Every day, it seems, another statue comes down.
From crowds pulling down monuments to Confederate leaders in the United States to painting John A. MacDonald red here in Canada, there is a reckoning happening for the problematic figures of the past and the monuments and places built to honour them.
It’s also prompted a reckoning on place names and the people they’re named after.
Here in Canada, many provinces (and Canada itself) are named for misspellings of Indigenous words and phrases (Saskatchewan, Ontario, Manitoba, Quebec). Others are named as “new versions” of European places — here’s looking at you, New Brunswick and Nova Scotia. Still others are named for royalty (Alberta, Prince Edward Island).
Then there’s British Columbia.
The recent Wet’suwet’en territory dispute in northern B.C. renewed discussions of Indigenous land and title, and who has the right to name and claim the land known as B.C.
In a February 2020 column for the Victoria Times Colonist, Nicholas XEMŦOLTW̱ Claxton and John Price argued that a resurgence of Indigenous sovereignty movements showed it was time to reconsider B.C.’s name.
“The struggle of the Wet’suwet’en hereditary chiefs to assert sovereignty over their land highlights the urgency of not only getting rid of ‘British Columbia,’ but also having settlers in this province recognize that the lands they work and play on remain Indigenous, never ceded, never conquered,” they argued.
The discussion of problematic historic figures like Christopher Columbus has renewed calls for the renaming. In a June 16 column for the Tyee, Crawford Killian argued that if there ever was a time to rebrand “it is now.”
“The name fails to acknowledge the Indigenous Peoples here before Europeans arrived, implicitly honours England’s racist colonizers, and explicitly lionizes Christopher Columbus,” Killian writes.
Is it time to reconsider one of Canada’s most colonial-named provinces?
How B.C. got its name
The first part makes sense — B.C. was a British colony. The land came under British control in 1846 with the signing of the Treaty of Oregon between the British and American governments, although Indigenous people were not consulted. During treaty discussions, the British argued that Captain Cook and Captain Vancouver had “discovered” B.C. along similar lines that Christopher Columbus had “discovered” America.
The southern part of the area now known as British Columbia was called “Columbia,” after the Columbia River, which originates in the province’s Rocky Mountains before snaking across the U.S. border into Washington state. B.C.’s central region was given the name of “New Caledonia” by explorer Simon Fraser. But to avoid confusion with Colombia in South America and the island of New Caledonia in the Pacific Ocean, Queen Victoria named the area British Columbia when it became a colony in 1858.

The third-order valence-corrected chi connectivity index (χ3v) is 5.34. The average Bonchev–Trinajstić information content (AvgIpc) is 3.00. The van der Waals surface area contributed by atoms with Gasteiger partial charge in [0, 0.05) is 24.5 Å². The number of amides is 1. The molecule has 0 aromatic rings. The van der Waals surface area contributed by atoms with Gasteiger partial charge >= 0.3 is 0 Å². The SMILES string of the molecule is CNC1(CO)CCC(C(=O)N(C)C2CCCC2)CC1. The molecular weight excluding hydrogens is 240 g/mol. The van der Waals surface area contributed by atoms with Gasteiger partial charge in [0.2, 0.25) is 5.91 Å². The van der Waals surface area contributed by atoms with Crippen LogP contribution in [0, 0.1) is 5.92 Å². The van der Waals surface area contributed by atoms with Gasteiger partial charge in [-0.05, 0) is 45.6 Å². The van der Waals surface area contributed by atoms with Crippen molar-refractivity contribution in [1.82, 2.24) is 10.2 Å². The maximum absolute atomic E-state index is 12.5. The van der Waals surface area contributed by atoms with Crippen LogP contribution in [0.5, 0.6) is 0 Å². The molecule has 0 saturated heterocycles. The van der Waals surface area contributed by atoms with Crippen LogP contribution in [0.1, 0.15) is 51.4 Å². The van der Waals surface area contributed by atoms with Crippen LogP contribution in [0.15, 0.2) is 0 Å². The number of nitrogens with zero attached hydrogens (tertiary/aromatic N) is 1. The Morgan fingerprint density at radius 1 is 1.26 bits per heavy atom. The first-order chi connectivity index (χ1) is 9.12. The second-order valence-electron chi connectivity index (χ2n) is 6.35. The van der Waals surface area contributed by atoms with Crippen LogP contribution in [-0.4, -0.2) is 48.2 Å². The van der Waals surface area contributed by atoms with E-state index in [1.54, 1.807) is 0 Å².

The Columbia river got its name from, unsurprisingly, Christopher Columbus. Specifically, it’s named for the American ship of Captain Robert Gray, who travelled in the area. The ship, the Columbia Rediviva, was named after Christopher Columbus.
And yes, that’s the same guy whose statue is being pulled down across the U.S.
Opponents of the monuments to Columbus argue the explorer’s violent exploitation and colonization of Indigenous people is not something to celebrate. Columbus Day, a statutory holiday in the U.S., was recently renamed to Indigenous Peoples’ Day in recognition of the pain and harm caused by Columbus and other explorers.
Previous calls to rename the province
It’s not completely out of left field to demand a new name for B.C. — thousands of Canadian geographical designations change every year for various reasons. Kitchener, Ont. used to be called Berlin. The Queen Charlotte Islands off B.C.’s coast were renamed Haida Gwaii in 2009 to reflect Indigenous territory.
In 2008, Victoria resident Ben Pires pitched the idea of renaming B.C. to then-premier Gordon Campbell and the B.C. legislature. He argued the name is neither historically accurate, nor inclusive of the province itself.
Lawrence Paul Yuxweluptun called for the renaming of B.C. in a 2016 art exhibition “Unceded Territories.”
“Why do we have British Columbia? Why do we have to have this name when they’ve never paid for it? This is our land. This is First Nations territories,” Yuxweluptun said in a video highlighting the project.
“This is traditional native land, this is a province that belongs to native people. But we are held hostage on reservations.”
Whenever calls to rename B.C. reemerge, so do discussions of possible new, less problematic names.
A frequent option is some version of Cascadia or New Cascadia, in reference to the bioregion of the Pacific Northwest. That’s a name that’s been co-opted by some western independence movements that argue for an autonomous nation comprised of B.C, Washington and Oregon.
In 2018, the Vancouver Courier newspaper solicited possible new names from readers, garnering suggestions ranging from Sasquatchia to South Alaska to Chinook to Pacifica.
“Why do we have British Columbia? Why do we have to have this name when they’ve never paid for it.”
Many people have suggested Indigenous names for the land known as B.C. in order to reflect its unceded nature. The majority of B.C. is not covered under treaties
How do you change a name?
Putting the wheels in motion to change a province’s name wouldn’t be unprecedented.
In 1996, the Northwest Territories began exploring a name change for the territory. However, the process was hijacked by pranksters who elevated the suggestion of “Bob” to second place over a variety of local Indigenous names.
The territorial government renewed calls to change the name in 2002, but those quickly fizzled out as well.
Any change to B.C.’s name would likely be brought forward at a provincial level and voted on through referendum.